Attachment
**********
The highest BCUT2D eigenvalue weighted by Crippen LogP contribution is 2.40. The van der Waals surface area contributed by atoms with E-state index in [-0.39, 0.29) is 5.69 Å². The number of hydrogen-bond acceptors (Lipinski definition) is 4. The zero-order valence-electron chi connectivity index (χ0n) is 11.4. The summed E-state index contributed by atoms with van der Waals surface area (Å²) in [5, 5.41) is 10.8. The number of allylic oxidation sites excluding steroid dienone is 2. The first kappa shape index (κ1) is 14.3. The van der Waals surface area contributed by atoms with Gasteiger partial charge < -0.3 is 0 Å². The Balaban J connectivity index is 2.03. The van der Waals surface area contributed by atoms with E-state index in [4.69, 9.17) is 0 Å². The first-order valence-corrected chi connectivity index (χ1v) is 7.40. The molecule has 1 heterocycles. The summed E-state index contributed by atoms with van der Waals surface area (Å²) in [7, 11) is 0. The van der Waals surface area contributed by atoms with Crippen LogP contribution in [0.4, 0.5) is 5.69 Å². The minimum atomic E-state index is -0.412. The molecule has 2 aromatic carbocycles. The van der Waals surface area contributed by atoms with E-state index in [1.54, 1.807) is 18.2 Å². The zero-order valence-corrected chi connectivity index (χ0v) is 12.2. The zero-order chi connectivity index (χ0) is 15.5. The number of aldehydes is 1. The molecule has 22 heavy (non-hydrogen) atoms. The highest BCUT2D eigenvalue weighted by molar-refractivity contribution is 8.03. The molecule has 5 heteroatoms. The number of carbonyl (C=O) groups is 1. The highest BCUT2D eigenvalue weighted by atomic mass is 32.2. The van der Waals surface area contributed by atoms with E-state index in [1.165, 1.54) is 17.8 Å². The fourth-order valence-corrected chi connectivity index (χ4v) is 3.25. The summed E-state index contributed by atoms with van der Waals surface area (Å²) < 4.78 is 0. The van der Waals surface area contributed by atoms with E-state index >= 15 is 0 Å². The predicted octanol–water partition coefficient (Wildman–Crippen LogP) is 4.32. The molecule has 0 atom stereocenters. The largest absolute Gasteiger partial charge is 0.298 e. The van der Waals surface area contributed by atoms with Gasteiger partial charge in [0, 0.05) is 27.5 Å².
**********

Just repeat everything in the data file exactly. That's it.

The highest BCUT2D eigenvalue weighted by Crippen LogP contribution is 2.40. The van der Waals surface area contributed by atoms with E-state index in [-0.39, 0.29) is 5.69 Å². The number of hydrogen-bond acceptors (Lipinski definition) is 4. The zero-order valence-electron chi connectivity index (χ0n) is 11.4. The summed E-state index contributed by atoms with van der Waals surface area (Å²) in [5, 5.41) is 10.8. The number of allylic oxidation sites excluding steroid dienone is 2. The first kappa shape index (κ1) is 14.3. The van der Waals surface area contributed by atoms with Gasteiger partial charge < -0.3 is 0 Å². The Balaban J connectivity index is 2.03. The van der Waals surface area contributed by atoms with E-state index in [4.69, 9.17) is 0 Å². The first-order valence-corrected chi connectivity index (χ1v) is 7.40. The molecule has 1 heterocycles. The summed E-state index contributed by atoms with van der Waals surface area (Å²) in [7, 11) is 0. The van der Waals surface area contributed by atoms with Crippen LogP contribution in [0.4, 0.5) is 5.69 Å². The minimum atomic E-state index is -0.412. The molecule has 2 aromatic carbocycles. The van der Waals surface area contributed by atoms with E-state index in [1.54, 1.807) is 18.2 Å². The zero-order valence-corrected chi connectivity index (χ0v) is 12.2. The zero-order chi connectivity index (χ0) is 15.5. The number of aldehydes is 1. The molecule has 22 heavy (non-hydrogen) atoms. The highest BCUT2D eigenvalue weighted by molar-refractivity contribution is 8.03. The molecule has 5 heteroatoms. The number of carbonyl (C=O) groups is 1. The highest BCUT2D eigenvalue weighted by atomic mass is 32.2. The van der Waals surface area contributed by atoms with E-state index in [1.165, 1.54) is 17.8 Å². The fourth-order valence-corrected chi connectivity index (χ4v) is 3.25. The summed E-state index contributed by atoms with van der Waals surface area (Å²) < 4.78 is 0. The van der Waals surface area contributed by atoms with E-state index >= 15 is 0 Å². The predicted octanol–water partition coefficient (Wildman–Crippen LogP) is 4.32. The molecule has 0 atom stereocenters. The largest absolute Gasteiger partial charge is 0.298 e. The van der Waals surface area contributed by atoms with Gasteiger partial charge in [0, 0.05) is 27.5 Å².